Roman Lunkin, a religion expert at the Russian Academy of Sciences, said that unlike his predecessor, a long-time Vatican insider who met with Patriarch Kirill when Kirill was still a metropolitan, Francisco doesn’t have established ties to the Orthodox Church. Furthermore, Lunkin noted that it’s going to be difficult to explain to Francisco, an Argentinean Jesuit who’s said to have a passion for social work and a concern for the poor, how things are done in Russia, saying, “Why is it important to tiptoe around the Moscow Patriarchate’s sphere of influence? Why are Catholics constantly accused of proselytising? Why is it important to be quiet when the Orthodox Church and the government object to new Catholic churches?”

A Rocky Past

The Catholic Church in Russia, which includes Roman Catholics and Eastern Catholic churches subordinate to the pope, currently consists of four dioceses in Russia… the archdiocese is in Moscow… totalling 396 parishes nationwide. The three other dioceses are in Saratov, Novosibirsk, and Irkutsk. Catholicism has a long and turbulent history in Russia, punctuated by expulsions of Catholic missionaries and frustrated attempts to reunite the largest Western and Eastern branches of Christianity, which split in the Great Schism of 1054. Roman Catholic chapels first appeared in the ancient cities of Novgorod, Ladoga, and Smolensk between the 12th and 15th centuries, and Jesuit missionaries arrived in 1684, only have the government expel them five years later, and see their leader sent to a monastery.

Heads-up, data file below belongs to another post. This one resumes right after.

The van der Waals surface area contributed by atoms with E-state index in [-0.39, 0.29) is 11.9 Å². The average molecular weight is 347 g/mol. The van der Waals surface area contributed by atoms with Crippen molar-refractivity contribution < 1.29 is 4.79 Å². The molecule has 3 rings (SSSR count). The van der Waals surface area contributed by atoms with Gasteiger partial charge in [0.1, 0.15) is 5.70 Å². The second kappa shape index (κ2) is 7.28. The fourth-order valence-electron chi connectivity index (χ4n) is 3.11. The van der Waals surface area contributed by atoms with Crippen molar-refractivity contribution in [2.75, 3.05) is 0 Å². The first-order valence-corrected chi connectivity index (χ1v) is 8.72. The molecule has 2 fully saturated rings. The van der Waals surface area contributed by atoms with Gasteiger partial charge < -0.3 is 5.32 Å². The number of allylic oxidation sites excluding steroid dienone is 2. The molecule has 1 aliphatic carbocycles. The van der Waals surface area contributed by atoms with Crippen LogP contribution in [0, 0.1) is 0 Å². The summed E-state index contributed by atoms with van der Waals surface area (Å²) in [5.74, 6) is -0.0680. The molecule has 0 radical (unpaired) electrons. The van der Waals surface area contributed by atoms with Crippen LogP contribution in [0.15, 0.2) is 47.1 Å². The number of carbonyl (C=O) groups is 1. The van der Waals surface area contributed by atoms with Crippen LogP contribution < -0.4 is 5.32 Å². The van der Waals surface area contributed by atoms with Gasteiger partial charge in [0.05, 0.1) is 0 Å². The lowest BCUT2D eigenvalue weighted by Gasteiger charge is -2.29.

The government became more tolerant to Catholics in the late 18th century under Tsaritsa Yekaterina Velikaya, who established rules for a Catholic parish in the imperial capital, St Petersburg. Shortly thereafter, the Jesuits returned, but the government expelled them again less than two decades later. The relationship hit rock bottom under the Bolsheviks, who in 1918 declared all church property to belong to the Soviet state, a move followed by arrests of Catholic clergy. In 1990, diplomatic relations between the USSR and the Holy See were established and the full re-establishment of the Catholic Church in Russia took off.

A Dominant Rival